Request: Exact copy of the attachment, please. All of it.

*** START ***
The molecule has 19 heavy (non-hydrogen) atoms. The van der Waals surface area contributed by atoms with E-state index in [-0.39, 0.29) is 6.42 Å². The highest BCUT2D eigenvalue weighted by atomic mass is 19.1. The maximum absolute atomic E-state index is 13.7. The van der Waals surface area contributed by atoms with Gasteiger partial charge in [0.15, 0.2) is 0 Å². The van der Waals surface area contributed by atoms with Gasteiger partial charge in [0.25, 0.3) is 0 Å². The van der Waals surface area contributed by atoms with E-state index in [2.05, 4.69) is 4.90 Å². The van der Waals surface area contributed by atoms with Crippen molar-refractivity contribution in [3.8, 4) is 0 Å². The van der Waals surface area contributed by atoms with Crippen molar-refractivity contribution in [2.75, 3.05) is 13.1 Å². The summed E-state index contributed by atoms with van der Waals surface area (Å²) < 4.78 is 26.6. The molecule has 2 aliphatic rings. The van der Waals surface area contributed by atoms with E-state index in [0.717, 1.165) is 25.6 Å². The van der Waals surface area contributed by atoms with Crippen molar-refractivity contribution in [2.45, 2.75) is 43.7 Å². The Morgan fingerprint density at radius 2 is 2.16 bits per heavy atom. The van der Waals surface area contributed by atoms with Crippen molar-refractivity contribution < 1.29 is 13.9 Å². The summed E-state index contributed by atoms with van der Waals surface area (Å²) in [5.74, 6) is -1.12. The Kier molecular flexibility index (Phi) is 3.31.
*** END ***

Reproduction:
The molecule has 19 heavy (non-hydrogen) atoms. The van der Waals surface area contributed by atoms with E-state index in [-0.39, 0.29) is 6.42 Å². The highest BCUT2D eigenvalue weighted by atomic mass is 19.1. The maximum absolute atomic E-state index is 13.7. The van der Waals surface area contributed by atoms with Gasteiger partial charge in [0.15, 0.2) is 0 Å². The van der Waals surface area contributed by atoms with Gasteiger partial charge in [0.25, 0.3) is 0 Å². The van der Waals surface area contributed by atoms with E-state index in [2.05, 4.69) is 4.90 Å². The van der Waals surface area contributed by atoms with Crippen molar-refractivity contribution in [3.8, 4) is 0 Å². The van der Waals surface area contributed by atoms with Crippen molar-refractivity contribution in [2.75, 3.05) is 13.1 Å². The summed E-state index contributed by atoms with van der Waals surface area (Å²) < 4.78 is 26.6. The molecule has 2 aliphatic rings. The van der Waals surface area contributed by atoms with E-state index in [0.717, 1.165) is 25.6 Å². The van der Waals surface area contributed by atoms with Crippen molar-refractivity contribution in [2.45, 2.75) is 43.7 Å². The Morgan fingerprint density at radius 2 is 2.16 bits per heavy atom. The van der Waals surface area contributed by atoms with Crippen molar-refractivity contribution < 1.29 is 13.9 Å². The summed E-state index contributed by atoms with van der Waals surface area (Å²) in [5.74, 6) is -1.12. The Kier molecular flexibility index (Phi) is 3.31.